Breaking Walls: The Podcast on the History of American Network Radio Broadcasting.
Hans Conried On His Role In My Friend Irma
In August of 1971 Hans Conried was a guest of Dick Bertel and Ed Corcoran for the 17th episode of WTIC's The Golden Age of Radio (full interview here - https://www.goldenage-wtic.org/gaor-17.html). During the course of the chat, which thematically spanned the length of Conried's career, the hosts asked him about his role on My Friend Irma.
Writer Morton Fine On The Broadway Is My Beat Formula
On August 9th, 1988, SPERDVAC's Dan Haefele sat down with radio/tv writer Morton Fine for a conversation about his life and career. Fine had a longtime partnership with David Friedkin, as well as with Elliott Lewis. One of their main projects was Broadway is My Beat. Here, Fine talks about the writing formula for the show.
Broadway Is My Beat: Margaret Royce Murder Case—05/02/1953
On the May 2nd, 1953 episode of Broadway is My Beat, Danny Clover is about to go home for the day when he finds Lila Royce at the front desk, reporting her sister missing. Margaret's apartment has been torn apart, and Lila is convinced that Margaret is dead.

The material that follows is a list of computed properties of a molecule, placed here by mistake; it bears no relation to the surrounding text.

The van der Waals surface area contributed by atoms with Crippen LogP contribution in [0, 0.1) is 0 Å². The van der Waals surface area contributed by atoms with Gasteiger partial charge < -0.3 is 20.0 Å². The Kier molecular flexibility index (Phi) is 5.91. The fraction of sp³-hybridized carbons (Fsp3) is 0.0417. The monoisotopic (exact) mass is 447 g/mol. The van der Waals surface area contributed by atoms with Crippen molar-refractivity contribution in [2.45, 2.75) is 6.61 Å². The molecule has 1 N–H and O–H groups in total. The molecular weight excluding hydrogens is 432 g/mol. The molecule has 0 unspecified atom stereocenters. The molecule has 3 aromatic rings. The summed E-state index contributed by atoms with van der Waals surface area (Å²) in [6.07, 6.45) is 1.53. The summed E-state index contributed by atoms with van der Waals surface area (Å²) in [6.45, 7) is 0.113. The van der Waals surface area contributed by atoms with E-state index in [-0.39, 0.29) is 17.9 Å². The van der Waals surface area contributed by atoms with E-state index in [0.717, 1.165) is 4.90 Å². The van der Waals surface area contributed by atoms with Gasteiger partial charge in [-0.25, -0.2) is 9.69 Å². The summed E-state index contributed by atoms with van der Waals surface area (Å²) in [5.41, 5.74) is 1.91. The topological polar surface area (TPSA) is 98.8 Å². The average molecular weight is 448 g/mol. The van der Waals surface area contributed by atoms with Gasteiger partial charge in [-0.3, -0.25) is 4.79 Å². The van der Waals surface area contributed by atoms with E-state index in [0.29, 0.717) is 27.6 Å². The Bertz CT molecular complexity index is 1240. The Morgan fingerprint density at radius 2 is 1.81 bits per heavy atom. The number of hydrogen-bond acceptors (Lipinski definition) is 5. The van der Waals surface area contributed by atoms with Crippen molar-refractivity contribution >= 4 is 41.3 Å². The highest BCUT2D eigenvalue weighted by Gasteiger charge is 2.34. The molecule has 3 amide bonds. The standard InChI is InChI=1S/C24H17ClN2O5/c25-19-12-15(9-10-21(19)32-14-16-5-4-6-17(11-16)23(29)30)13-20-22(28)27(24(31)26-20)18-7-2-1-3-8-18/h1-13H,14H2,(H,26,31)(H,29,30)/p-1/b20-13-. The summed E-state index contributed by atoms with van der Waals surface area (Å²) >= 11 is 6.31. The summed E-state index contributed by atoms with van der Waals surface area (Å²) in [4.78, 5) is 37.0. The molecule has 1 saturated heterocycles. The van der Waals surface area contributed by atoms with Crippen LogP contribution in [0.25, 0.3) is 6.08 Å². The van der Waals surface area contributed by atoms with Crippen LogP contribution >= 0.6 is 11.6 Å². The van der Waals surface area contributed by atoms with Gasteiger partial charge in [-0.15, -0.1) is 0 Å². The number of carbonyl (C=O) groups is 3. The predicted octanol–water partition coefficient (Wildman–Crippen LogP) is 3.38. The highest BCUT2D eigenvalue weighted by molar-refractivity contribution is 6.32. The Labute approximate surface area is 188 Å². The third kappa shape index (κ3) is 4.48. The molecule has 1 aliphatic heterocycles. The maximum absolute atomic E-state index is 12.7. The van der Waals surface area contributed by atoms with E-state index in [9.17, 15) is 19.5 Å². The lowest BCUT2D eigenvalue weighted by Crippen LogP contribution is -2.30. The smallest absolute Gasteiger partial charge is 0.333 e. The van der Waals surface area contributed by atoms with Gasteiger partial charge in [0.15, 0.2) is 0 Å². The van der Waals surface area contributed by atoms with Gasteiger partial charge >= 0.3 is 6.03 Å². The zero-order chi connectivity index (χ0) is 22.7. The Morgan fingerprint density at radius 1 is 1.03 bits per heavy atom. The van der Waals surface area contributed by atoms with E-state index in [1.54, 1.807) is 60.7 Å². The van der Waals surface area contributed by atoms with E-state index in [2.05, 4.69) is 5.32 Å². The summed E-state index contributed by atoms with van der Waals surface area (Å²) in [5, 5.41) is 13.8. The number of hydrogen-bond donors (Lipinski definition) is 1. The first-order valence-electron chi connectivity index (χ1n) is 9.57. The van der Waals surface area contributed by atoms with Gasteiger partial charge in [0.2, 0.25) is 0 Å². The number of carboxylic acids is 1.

This episode features Charles Calvert, Jack Kruschen, Mary Jane Croft, Whitfield Connor, Lillian Buyeff, and Hy Averback.
Frank Sinatra Tells A Joke About What Misery Is
In 1965, CBS cameras followed Frank Sinatra around with unprecedented access to the performer's personal life. In this clip, seated at Jilly Rizzo's restaurant, he retells a joke to a group of friends and family, which included Sammy Davis Jr. and daughter Nancy Sinatra. After Nancy Sinatra explains that she wished her father caroused less, and stayed home more.
Herb Vigran on What Happened to Radio Actors during the 1960s after TV Killed Dramatic Radio
In March of 1983 radio actors Herb Vigran and Herb Ellis were guests of SPERDVAC (http://www.sperdvac.com) to talk about their radio careers. During the course of the conversation, Herb Vigran shed some much needed light on what exactly happened to most radio actors and actresses after TV killed the dramatic radio industry. It's a story that very few Americans today know.
William S. Paley On The Importance of Radio
For CBS's 50th Anniversary broadcast in 1977, CBS Chairman William S. Paley spoke about why he loved radio. Paley grew CBS from a ragtag group of near-bankrupt affiliates into one of the world's leading broadcast companies, using radio to do so.